If physicians are not able or willing to correctly classify women’s heart attacks, little will change when it comes to under-diagnosing women compared to our male counterparts. According to another Yale study published last year in the Journal of the American College of Cardiology, for example, it seems that we’ve made little progress in reducing heart attacks among young women – despite national campaigns designed to increase heart disease awareness and prevention.(2)
Additionally, compared to men, women heart patients under 55:
- had longer hospital stays
- had higher risk of death during hospital stays
- were more likely to have other health conditions like diabetes and high blood pressure
Meanwhile, Dr. Spatz makes an important observation of special interest to women whose unique heart disease may often be missed using standard cardiac diagnostic tests:
“In Class 3 non-obstructive heart attacks, we suspect other mechanisms explain the myocardial infarction (MI), like microvascular disease or vasospasm that is not captured at the time of cardiac catheterization. The catheterization may also lack sensitivity for micro-dissections or spontaneous resolution of a thrombus (clot), sometimes seen, sometimes not.
“Our abilities to diagnose these other vascular causes is limited. We are evaluating women with chest pain syndromes (and MI) who have normal coronary arteries on catheterization with PET scan, assessing coronary flow reserve – an indicator of microvascular dysfunction.
“Vasospasm is very difficult to diagnose and may occasionally warrant a trial of therapy based on a physician’s educated best guess.”
For the first time, the VIRGO taxonomy represents a new way for physicians to rethink heart attack classification – especially in younger women who are more likely to be under-diagnosed compared to our male counterparts.
In my own opinion as a dull-witted heart attack survivor who was sent home from the E.R. misdiagnosed with acid reflux – despite textbook heart attack symptoms and “normal” diagnostic test results, the issue remains: how long will it take for this new way of assessing young women’s heart attacks to trickle down to other cardiologists and the E.R. gatekeepers out there in the real world?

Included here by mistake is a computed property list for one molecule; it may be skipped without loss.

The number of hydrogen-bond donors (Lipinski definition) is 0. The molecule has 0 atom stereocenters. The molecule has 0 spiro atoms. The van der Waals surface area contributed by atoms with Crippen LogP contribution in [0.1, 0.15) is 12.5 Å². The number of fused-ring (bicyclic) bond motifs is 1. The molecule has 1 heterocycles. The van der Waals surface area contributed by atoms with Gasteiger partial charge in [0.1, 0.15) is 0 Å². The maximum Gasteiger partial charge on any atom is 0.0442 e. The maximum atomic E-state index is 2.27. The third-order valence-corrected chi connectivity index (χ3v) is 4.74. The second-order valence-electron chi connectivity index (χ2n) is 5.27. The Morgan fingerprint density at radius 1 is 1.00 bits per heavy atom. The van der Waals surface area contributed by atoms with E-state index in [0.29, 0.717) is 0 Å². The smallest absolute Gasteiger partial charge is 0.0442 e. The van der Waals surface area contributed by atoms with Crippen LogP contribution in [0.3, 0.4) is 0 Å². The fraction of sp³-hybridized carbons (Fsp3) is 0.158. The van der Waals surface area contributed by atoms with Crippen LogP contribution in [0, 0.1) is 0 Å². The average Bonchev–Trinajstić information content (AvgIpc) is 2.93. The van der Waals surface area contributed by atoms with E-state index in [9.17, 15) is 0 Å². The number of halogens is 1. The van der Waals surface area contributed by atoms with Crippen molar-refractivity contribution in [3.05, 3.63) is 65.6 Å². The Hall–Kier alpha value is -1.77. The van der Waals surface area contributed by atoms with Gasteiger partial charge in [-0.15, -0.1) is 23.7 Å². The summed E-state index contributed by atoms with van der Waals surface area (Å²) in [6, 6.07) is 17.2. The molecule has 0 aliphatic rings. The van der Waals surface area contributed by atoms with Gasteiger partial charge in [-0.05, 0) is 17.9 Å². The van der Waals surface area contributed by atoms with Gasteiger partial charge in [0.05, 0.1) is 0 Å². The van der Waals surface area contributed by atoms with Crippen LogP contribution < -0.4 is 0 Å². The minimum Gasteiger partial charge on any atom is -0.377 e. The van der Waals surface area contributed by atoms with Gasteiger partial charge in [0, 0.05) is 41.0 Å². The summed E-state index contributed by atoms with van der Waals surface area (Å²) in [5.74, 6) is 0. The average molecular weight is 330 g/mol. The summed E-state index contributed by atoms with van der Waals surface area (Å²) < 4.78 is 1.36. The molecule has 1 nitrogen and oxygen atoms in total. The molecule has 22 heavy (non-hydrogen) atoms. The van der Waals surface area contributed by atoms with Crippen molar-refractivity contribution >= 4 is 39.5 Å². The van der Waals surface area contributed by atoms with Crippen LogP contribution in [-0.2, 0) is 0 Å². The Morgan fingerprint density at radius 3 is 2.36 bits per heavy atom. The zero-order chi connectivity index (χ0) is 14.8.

When I asked Dr. Spatz this question, she answered that this VIRGO taxonomy was built on the scenario of women being sent to the cardiac cath lab for an angiogram when they present to hospital with suspicious cardiac symptoms. And that’s quite an assumption!
“First, we have to hope that women with typical or atypical presentations of MI are being appropriately triaged in the E.R. to catheterization. If the cath (or stress test in the case of non-MI chest pain) is ‘normal’, the reflex to diagnose as ‘non-cardiac’ needs to be revisited.
“Women who are having chest pain syndromes but with ‘normal’ coronary arteries (a scenario that we know is associated with poor health outcomes) may have other vascular disease, triggers of vascular instability and such.
“We need to be alert to these, discuss the limitations of the science on treatment to date, and work with women to diagnose and improve their symptoms – and hopefully their outcomes.
“I am hopeful that in the future, our diagnostic capability to understand mechanisms of symptoms and disease will advance.
“Meanwhile, the VIRGO taxonomy gives a way for researchers and clinicians to communicate and share insights, and to identify appropriate people for research studies.”
*This study is based on data from a large study called VIRGO, or Variation in Recovery: Role of Gender Outcomes on Young AMI Patients. VIRGO is the largest prospective observational study of young and middle-aged women and men diagnosed with acute myocardial infarction (AMI, or heart attack). Researchers studied AMI patients aged 18 to 55 years of age from a large, diverse network of 103 hospitals in the United States, 24 in Spain and 3 in Australia from 2008 to 2012. Led by principal investigator Dr. Harlan M. Krumholz at Yale, researchers looked at a number of important issues in this study, including:
the various factors that may predispose women to a heart attack
women’s poor recovery after that heart attack compared to our male counterparts
the differences between men and women in the medical care that they receive following a heart attack
♥ Need a translator for some of these cardiology terms? Visit my Heart Sisters patient-friendly, no-jargon glossary.
NOTE: Comments in response to this post are now closed. I am not a physician so cannot offer a medical opinion on your symptoms. Please consult your physician if you have specific questions about your health.
Little social support: a big gap for younger heart patients (more from the VIRGO study)